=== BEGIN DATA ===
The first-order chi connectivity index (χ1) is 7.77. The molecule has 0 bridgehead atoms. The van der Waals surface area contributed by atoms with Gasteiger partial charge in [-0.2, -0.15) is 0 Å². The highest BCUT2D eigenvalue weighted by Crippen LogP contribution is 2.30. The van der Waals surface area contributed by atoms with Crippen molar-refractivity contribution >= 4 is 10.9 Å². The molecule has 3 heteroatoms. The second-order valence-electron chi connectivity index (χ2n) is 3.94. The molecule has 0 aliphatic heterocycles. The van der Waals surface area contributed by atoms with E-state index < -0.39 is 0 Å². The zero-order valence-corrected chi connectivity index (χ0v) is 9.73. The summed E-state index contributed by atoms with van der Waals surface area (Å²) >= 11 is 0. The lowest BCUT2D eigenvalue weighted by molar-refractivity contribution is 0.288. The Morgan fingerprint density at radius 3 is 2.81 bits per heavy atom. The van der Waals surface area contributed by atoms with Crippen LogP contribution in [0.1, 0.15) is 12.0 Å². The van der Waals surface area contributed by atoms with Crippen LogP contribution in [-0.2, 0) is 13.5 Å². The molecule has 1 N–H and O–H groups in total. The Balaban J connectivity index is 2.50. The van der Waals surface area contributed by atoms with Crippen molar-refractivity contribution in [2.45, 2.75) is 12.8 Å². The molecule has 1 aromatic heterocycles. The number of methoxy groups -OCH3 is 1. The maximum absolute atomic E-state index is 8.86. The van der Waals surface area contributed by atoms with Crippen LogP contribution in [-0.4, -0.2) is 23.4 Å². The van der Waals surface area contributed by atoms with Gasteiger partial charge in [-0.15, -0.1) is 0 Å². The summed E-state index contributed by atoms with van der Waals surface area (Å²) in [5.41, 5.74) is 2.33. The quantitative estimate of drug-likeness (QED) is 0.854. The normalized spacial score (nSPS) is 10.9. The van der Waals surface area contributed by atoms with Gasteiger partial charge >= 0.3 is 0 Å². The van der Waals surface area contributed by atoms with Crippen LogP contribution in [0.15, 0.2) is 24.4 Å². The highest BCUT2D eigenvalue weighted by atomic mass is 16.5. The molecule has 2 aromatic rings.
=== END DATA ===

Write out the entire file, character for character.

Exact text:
The first-order chi connectivity index (χ1) is 7.77. The molecule has 0 bridgehead atoms. The van der Waals surface area contributed by atoms with Gasteiger partial charge in [-0.2, -0.15) is 0 Å². The highest BCUT2D eigenvalue weighted by Crippen LogP contribution is 2.30. The van der Waals surface area contributed by atoms with Crippen molar-refractivity contribution >= 4 is 10.9 Å². The molecule has 3 heteroatoms. The second-order valence-electron chi connectivity index (χ2n) is 3.94. The molecule has 0 aliphatic heterocycles. The van der Waals surface area contributed by atoms with E-state index < -0.39 is 0 Å². The zero-order valence-corrected chi connectivity index (χ0v) is 9.73. The summed E-state index contributed by atoms with van der Waals surface area (Å²) >= 11 is 0. The lowest BCUT2D eigenvalue weighted by molar-refractivity contribution is 0.288. The Morgan fingerprint density at radius 3 is 2.81 bits per heavy atom. The van der Waals surface area contributed by atoms with Crippen LogP contribution in [0.1, 0.15) is 12.0 Å². The van der Waals surface area contributed by atoms with Crippen LogP contribution in [-0.2, 0) is 13.5 Å². The molecule has 1 N–H and O–H groups in total. The Balaban J connectivity index is 2.50. The van der Waals surface area contributed by atoms with Crippen molar-refractivity contribution in [2.45, 2.75) is 12.8 Å². The molecule has 1 aromatic heterocycles. The number of methoxy groups -OCH3 is 1. The maximum absolute atomic E-state index is 8.86. The van der Waals surface area contributed by atoms with Crippen LogP contribution in [-0.4, -0.2) is 23.4 Å². The van der Waals surface area contributed by atoms with Gasteiger partial charge in [-0.15, -0.1) is 0 Å². The summed E-state index contributed by atoms with van der Waals surface area (Å²) in [5.41, 5.74) is 2.33. The quantitative estimate of drug-likeness (QED) is 0.854. The normalized spacial score (nSPS) is 10.9. The van der Waals surface area contributed by atoms with Gasteiger partial charge >= 0.3 is 0 Å². The van der Waals surface area contributed by atoms with Crippen LogP contribution in [0.15, 0.2) is 24.4 Å². The highest BCUT2D eigenvalue weighted by atomic mass is 16.5. The molecule has 2 aromatic rings.